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Bed Bug Control

Bed bugs are notoriously difficult to eliminate even for the seasoned professional, but with the right preparation and thoroughness we have everything you need to successfully get on top of your bed bug problem.
Methodically prepare the room by stripping the bed and bagging the linen for laundering, thoroughly vacuum the mattress, floor and any soft furnishings, dismantle the bed, bedside cabinet and any other items of furniture where bed bugs might be hiding.
Use a range of our bed bug products to treat the room, smoke bombs as a first resort to kill any exposed bugs, insecticidal spray for the carpets, mattress and any other soft furnishings and insecticidal powder for treating inside divan beds, wardrobes or around electrical items and sockets.

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    Although bed bugs in themselves are not difficult to kill, the challenge is in finding all their hiding places. Young bed bugs can hide in crevices no wider than the thickness of a sheet of writing paper.

    Unless all the bugs are eliminated, they will simple re-build their numbers and continue to give you a problem.

    This is a fairly long section but if you are serious about bed bug control you should read it before starting with any control measures.

    Before attempting any form of control it is essential to make time to thouroughly inspect the premises in order to identify existing and potential bed bug hiding places. The effectivness of any control measures you do will be largely dependent on the thoroughness of your initial survey.

    If your problem is from a long-established infestation within houses of multi-occupancy, blocks of flats, hotels etc., then we recommend that you employ a specialist pest control company as such infestations can be extremely difficult and costly to eliminate.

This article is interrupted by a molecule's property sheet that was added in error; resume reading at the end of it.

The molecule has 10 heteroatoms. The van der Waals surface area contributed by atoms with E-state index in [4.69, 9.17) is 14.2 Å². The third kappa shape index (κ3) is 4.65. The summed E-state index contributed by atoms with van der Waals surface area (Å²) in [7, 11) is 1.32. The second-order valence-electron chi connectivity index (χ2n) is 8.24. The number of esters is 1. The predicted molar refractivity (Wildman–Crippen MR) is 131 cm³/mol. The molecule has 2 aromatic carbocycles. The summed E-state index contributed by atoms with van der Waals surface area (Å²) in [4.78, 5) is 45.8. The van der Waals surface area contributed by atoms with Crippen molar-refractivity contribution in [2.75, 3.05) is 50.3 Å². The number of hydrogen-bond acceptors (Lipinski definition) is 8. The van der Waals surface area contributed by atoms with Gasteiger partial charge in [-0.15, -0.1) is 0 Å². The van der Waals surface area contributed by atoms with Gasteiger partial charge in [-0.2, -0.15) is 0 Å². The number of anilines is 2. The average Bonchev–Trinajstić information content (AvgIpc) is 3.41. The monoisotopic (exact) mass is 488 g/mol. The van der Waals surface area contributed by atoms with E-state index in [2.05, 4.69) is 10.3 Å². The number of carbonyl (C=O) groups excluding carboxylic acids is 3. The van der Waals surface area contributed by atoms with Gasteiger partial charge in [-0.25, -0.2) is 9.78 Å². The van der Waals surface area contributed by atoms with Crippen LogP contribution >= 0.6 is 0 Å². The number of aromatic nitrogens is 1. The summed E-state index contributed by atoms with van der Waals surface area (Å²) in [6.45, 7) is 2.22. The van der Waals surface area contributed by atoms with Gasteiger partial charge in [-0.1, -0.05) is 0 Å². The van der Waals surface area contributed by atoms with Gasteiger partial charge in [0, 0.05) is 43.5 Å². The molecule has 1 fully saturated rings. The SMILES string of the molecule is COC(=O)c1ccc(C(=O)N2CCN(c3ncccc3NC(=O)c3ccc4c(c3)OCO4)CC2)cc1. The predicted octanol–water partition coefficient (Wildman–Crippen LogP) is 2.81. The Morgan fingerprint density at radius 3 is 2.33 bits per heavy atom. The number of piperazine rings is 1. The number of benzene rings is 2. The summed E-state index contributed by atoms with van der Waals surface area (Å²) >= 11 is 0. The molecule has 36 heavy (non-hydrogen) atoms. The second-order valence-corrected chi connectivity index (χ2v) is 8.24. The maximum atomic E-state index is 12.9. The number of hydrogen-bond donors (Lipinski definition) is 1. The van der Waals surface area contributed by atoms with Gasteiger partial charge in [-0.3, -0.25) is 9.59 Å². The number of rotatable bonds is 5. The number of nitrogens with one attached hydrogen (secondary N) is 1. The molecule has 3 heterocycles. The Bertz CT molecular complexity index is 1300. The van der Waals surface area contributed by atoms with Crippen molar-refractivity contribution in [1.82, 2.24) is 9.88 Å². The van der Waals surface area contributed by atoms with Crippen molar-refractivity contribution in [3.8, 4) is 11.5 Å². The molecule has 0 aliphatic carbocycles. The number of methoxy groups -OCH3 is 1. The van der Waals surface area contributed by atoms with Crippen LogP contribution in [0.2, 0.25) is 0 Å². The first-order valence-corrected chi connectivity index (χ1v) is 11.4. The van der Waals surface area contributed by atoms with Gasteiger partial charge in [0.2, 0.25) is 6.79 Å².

Most small or new infestations can be dealt with on a DIY basis, but be aware that several treatments may be required to effect complete control because an amateur may not identify and treat all harbourages the first time.

    Start your search close to the bed and gradually search the rest of the room.

    Where to look for evidence of bed bugs:

    • joints in the bed frame and places where fabric has been attached to the bed frame or the head-board
    • the mattress, particularly seams, buttons and edge beading
    • gaps behind the skirting boards and/or floor boards
    • gaps behind loose or torn wallpaper
    • gaps behind electrical fittings
    • bedroom furniture; remove all drawers and inspect all cracks, crevices, joints and seams inside and out
    • remember that young bed bugs can access hiding places no thicker than a single sheet of writing paper

    What you are looking for:

    • the bed bug itself (a pyrethroid-based aerosol such as Fortefog Aerosol sprayed lightly around potential hiding areas will often force the bugs into view - don't spray around electrical appliances)
    • eggs or empty egg cases
    • blackish spots of bug excrement
    • blood smears

    How to eliminate:

    Non-chemical methods:

    Non-chemical measures play a significant role in the effective management of bed bug populations and should always be among the first control measures implemented.


    • Steam clean - bed bugs (and dust mites) succumb very rapidly to excessive heat
    • Vacuum clean - as part of a good housekeeping programme for reducing dust and debris that provide hiding places for bugs and mites
    • launder clothes, curtains and other fabrics
    • discard/burn heavily infested items
    • eliminate harbourages by sealing cracks and crevices

    The best non-chemical methods to control bed bugs are:

    • the use of chemicals should be avoided when dealing with mattresses, instead use a portable steam unit to thoroughly clean the mattress and kill all bed bugs and dust mites. The seams and buttons on mattresses are prime hiding places for bugs and must be thoroughly steam cleaned
    • fabrics such as curtains and bed clothes as well as any clothing stored within the infested room should be removed in sealed plastic bags and hot washed and dried
    • where possible, use a non-chemical dust such as Oa2ki powder (Diatomaceous Earth) to puff lightly into cracks and crevices, within the framework of beds, wardrobes, chests of draws, floorboards and any other accessible potential hiding places
    • in areas where it is not possible to get the Oa2ki powder, try spraying Oa2ki spray (but not into electrical fittings or appliances). Oa2ki spray is suitable for smooth surfaces where the dust will not stick, or would appear unsightly. The dust is suitable for use behind electrical fittings if applied very sparingly
    • take great care to treat all potential harbourages and then seal the access where you can with a sealant compound or decorators caulk. Sealing the crevices will stress the bugs and cause them to move about more, increasing the likelihood of them contacting the dust or spray that you applied into the crevices

    Synthetic chemical methods: